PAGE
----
15 Youve already developed these skills with the poem analysis essay. Elaboration section = explained what author DOES WITH each device

16 Use the details and clues in the prompt and text to analyze its rhetorical context (genre, speaker, audience, purpose) and develop an accurate and thorough understanding of the main claim Study the text as part of a larger political or social conversation instead of just an isolated piece of writing Speculate about how the strategies and ambiguities connect to each other in a way that reinforces the texts purpose Explain HOW the authors use of rhetorical devices (DOES) contribute to his/her main claim (SAYS) and help him/her achieve his/he purpose for writing the text (VERBS that hes DOING WITH those devices) Support your speculations by referring to the text using embedded quotes and citations. Take a risk and do not always limit yourself to the most obvious strategies Instead of discussing diction or repetition, be bold enough to discuss syntax, structure, or ambiguity

17 Read the writing task and circle its clues about the rhetorical context (genre, audience, purpose, and claim) Carefully read and annotate the text to determine or verify the rhetorical context that you predicted from the clues in the prompt. REread the text to annotate for the authors strategies that reinforce the texts purpose and main claim. When you find a strategy, think of a VERB that the author is DOING WITH that strategy. TREE your essay: QUICKLY jot down some key words for the: T: Thesis (genre, purpose, audience, devices, and authors claim) R-reasons: list of VERB phrases that the author DOES WITH the strategies (each verb phrase will become the focus for each body paragraph) EE: name of strategies/devices and key words for embedded quotes to use for evidence (EE). Write your essay – Re-read parts of the text while you write.

18 Topic Sentence: Restate ONE of the VERB phrases the author DOES that you said in your thesis (each body will focus on a separate DOES phrase from the thesis) Only mention what the author DOES WITH the device, but do NOT mention the name of the device yet. Thesis: Blake illustrates how the boys were robbed of their childhood and mocks Parliaments selfish inaction with a condescending tone. Topic Sentence for Body 1: All throughout the poem, Blake illustrates how the boys were robbed of their childhood. Topic Sentence for Body 2: With his condescending tone, Blake mocks Parliament for not taking action to pass a law to protect the children.

19 Evidence: Embedded Key-Word Quote with paraphrased context Name of strategy/device Topic Sentence for Body 1: All throughout the poem, Blake illustrates how the boys were robbed of their childhood. Evidence: Within Toms dream, Blake juxtaposes the boys being locked up in coffins of black at the beginning of the dream with their freedom to run and laugh in green fields and rivers at the end of their dream (Blake ll ).

20 Elaboration: CETSCETH CETS: explain HOW the device and quote are DOING the VERB you said in the topic sentence The juxtaposition reinforces Blakes illustration of the boys being robbed of their childhood because it shows how, while the boys should have been free to run and play in the countryside, they were instead trapped in hard labor that only lead to disease and death. In fact, in the boys reality, death would be the only key that could free them from their bondage. CETH: explain HOW the author uses the quote and device to reinforce his main claim and achieve his purpose. The juxtaposition here also helps Blake to achieve his purpose of criticizing Parliament for its inaction because it emphasizes how Parliament could be the one to provide the children with a key to free them from their circumstances by making a law to ban this type of labor. Here, Blake is insisting that, as the ruling party that held the key to power, Parliament was morally obligated to protect these weak children who had no voice.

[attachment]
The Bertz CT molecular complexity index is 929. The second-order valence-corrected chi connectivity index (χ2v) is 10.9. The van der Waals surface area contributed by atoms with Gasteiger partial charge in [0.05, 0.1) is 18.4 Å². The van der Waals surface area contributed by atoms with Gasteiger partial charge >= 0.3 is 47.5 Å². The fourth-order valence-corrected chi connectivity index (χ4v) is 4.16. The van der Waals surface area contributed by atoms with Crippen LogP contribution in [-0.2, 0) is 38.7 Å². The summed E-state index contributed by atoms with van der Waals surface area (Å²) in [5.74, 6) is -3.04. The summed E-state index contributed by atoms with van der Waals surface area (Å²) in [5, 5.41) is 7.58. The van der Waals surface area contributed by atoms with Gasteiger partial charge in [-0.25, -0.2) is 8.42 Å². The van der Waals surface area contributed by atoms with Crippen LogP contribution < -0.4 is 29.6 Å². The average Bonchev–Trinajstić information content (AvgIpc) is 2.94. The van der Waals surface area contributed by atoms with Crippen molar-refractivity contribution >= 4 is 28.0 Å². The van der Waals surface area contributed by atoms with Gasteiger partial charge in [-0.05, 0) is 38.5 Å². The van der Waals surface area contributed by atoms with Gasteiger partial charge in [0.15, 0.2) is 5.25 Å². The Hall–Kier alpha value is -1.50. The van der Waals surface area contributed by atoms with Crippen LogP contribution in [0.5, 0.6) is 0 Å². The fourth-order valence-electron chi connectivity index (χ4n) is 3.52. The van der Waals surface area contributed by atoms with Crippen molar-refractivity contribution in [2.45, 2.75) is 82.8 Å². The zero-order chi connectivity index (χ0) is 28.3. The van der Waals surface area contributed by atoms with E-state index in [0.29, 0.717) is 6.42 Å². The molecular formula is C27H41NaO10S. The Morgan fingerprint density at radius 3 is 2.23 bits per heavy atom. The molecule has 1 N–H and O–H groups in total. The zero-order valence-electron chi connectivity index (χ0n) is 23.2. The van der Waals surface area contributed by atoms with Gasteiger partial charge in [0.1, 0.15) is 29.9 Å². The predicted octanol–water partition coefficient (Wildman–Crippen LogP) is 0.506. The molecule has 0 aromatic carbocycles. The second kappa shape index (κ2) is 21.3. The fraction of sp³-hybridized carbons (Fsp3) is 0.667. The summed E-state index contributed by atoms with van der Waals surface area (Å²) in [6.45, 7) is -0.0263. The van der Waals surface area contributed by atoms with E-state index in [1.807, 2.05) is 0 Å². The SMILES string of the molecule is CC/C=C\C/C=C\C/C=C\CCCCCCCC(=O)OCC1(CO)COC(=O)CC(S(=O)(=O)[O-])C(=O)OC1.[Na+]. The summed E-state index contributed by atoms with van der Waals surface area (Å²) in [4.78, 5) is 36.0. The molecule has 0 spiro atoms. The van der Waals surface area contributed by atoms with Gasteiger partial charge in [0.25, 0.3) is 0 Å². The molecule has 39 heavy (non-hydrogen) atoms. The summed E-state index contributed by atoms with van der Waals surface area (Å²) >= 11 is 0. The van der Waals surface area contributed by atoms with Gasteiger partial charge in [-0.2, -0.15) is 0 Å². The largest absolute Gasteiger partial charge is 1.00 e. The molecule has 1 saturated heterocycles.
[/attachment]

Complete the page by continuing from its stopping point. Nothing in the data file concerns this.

21 Thesis: In order to insist that the powerful in society must fulfill their moral obligation to protect the weak, the 18 th Century poet, William Blake, wrote The Chimney Sweeper, a satirical nursery rhyme that criticizes English Parliament for not passing a law to ban the practice of using children to clean chimneys. Blake illustrates how the boys were robbed of their childhood and mocks Parliaments selfish inaction with a condescending tone. Body Paragraph # 1: All throughout the poem, Blake illustrates how the boys were robbed of their childhood. Within Toms dream, Blake juxtaposes the boys being locked up in coffins of black at the beginning of the dream with their freedom to run and laugh in green fields and rivers at the end of their dream (Blake ll ). The juxtaposition reinforces Blakes illustration of the boys being robbed of their childhood because it shows how, while the boys should have been free to run and play in the countryside, they were instead trapped in hard labor that only lead to disease and death. In fact, in the boys reality, death would be the only key that could free them from their bondage. The juxtaposition here also helps Blake to achieve his purpose of criticizing Parliament for its inaction because it emphasizes how Parliament could be the one to provide the children with a key to free them from their circumstances by making a law to ban this type of labor. Here, Blake is insisting that, as the ruling party that held the key to power, Parliament was morally obligated to protect these weak children who had no voice.

22 Review your notes to HIGHLIGHT the parts that help you to answer this essential question: How has what Ive already been doing this year started to prepare me for the AP Exams Rhetorical Analysis Essay?